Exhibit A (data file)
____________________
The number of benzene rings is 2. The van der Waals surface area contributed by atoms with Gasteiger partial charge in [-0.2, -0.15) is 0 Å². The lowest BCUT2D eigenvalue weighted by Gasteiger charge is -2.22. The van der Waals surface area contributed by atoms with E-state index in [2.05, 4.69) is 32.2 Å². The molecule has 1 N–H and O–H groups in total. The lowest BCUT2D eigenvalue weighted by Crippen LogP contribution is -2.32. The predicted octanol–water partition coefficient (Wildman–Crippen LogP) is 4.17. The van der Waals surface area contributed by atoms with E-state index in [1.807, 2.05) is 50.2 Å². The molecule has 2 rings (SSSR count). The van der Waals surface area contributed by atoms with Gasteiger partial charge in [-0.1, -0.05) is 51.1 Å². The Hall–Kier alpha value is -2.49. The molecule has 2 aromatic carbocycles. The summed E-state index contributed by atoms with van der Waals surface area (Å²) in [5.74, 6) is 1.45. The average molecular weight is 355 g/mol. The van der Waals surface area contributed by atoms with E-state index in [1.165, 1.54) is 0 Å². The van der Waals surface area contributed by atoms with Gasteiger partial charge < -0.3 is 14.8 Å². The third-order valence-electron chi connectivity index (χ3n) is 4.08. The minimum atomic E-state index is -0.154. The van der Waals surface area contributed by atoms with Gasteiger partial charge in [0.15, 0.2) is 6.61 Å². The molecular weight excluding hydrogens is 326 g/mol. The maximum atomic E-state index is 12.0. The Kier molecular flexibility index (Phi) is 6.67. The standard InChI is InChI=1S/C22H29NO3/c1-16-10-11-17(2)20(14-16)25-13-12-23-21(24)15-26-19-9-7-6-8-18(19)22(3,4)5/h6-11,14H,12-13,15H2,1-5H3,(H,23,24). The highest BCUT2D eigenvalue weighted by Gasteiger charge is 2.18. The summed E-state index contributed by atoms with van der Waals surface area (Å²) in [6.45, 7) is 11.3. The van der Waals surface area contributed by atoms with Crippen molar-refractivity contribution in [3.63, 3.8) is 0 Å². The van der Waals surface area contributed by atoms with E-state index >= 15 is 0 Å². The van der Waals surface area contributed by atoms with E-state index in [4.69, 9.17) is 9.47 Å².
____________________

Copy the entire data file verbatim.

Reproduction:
The number of benzene rings is 2. The van der Waals surface area contributed by atoms with Gasteiger partial charge in [-0.2, -0.15) is 0 Å². The lowest BCUT2D eigenvalue weighted by Gasteiger charge is -2.22. The van der Waals surface area contributed by atoms with E-state index in [2.05, 4.69) is 32.2 Å². The molecule has 1 N–H and O–H groups in total. The lowest BCUT2D eigenvalue weighted by Crippen LogP contribution is -2.32. The predicted octanol–water partition coefficient (Wildman–Crippen LogP) is 4.17. The van der Waals surface area contributed by atoms with E-state index in [1.807, 2.05) is 50.2 Å². The molecule has 2 rings (SSSR count). The van der Waals surface area contributed by atoms with Gasteiger partial charge in [-0.1, -0.05) is 51.1 Å². The Hall–Kier alpha value is -2.49. The molecule has 2 aromatic carbocycles. The summed E-state index contributed by atoms with van der Waals surface area (Å²) in [5.74, 6) is 1.45. The average molecular weight is 355 g/mol. The van der Waals surface area contributed by atoms with E-state index in [1.165, 1.54) is 0 Å². The van der Waals surface area contributed by atoms with Gasteiger partial charge < -0.3 is 14.8 Å². The third-order valence-electron chi connectivity index (χ3n) is 4.08. The minimum atomic E-state index is -0.154. The van der Waals surface area contributed by atoms with Gasteiger partial charge in [0.15, 0.2) is 6.61 Å². The molecular weight excluding hydrogens is 326 g/mol. The maximum atomic E-state index is 12.0. The Kier molecular flexibility index (Phi) is 6.67. The standard InChI is InChI=1S/C22H29NO3/c1-16-10-11-17(2)20(14-16)25-13-12-23-21(24)15-26-19-9-7-6-8-18(19)22(3,4)5/h6-11,14H,12-13,15H2,1-5H3,(H,23,24). The highest BCUT2D eigenvalue weighted by Gasteiger charge is 2.18. The summed E-state index contributed by atoms with van der Waals surface area (Å²) in [6.45, 7) is 11.3. The van der Waals surface area contributed by atoms with Crippen molar-refractivity contribution in [3.63, 3.8) is 0 Å². The van der Waals surface area contributed by atoms with E-state index >= 15 is 0 Å². The van der Waals surface area contributed by atoms with E-state index in [4.69, 9.17) is 9.47 Å².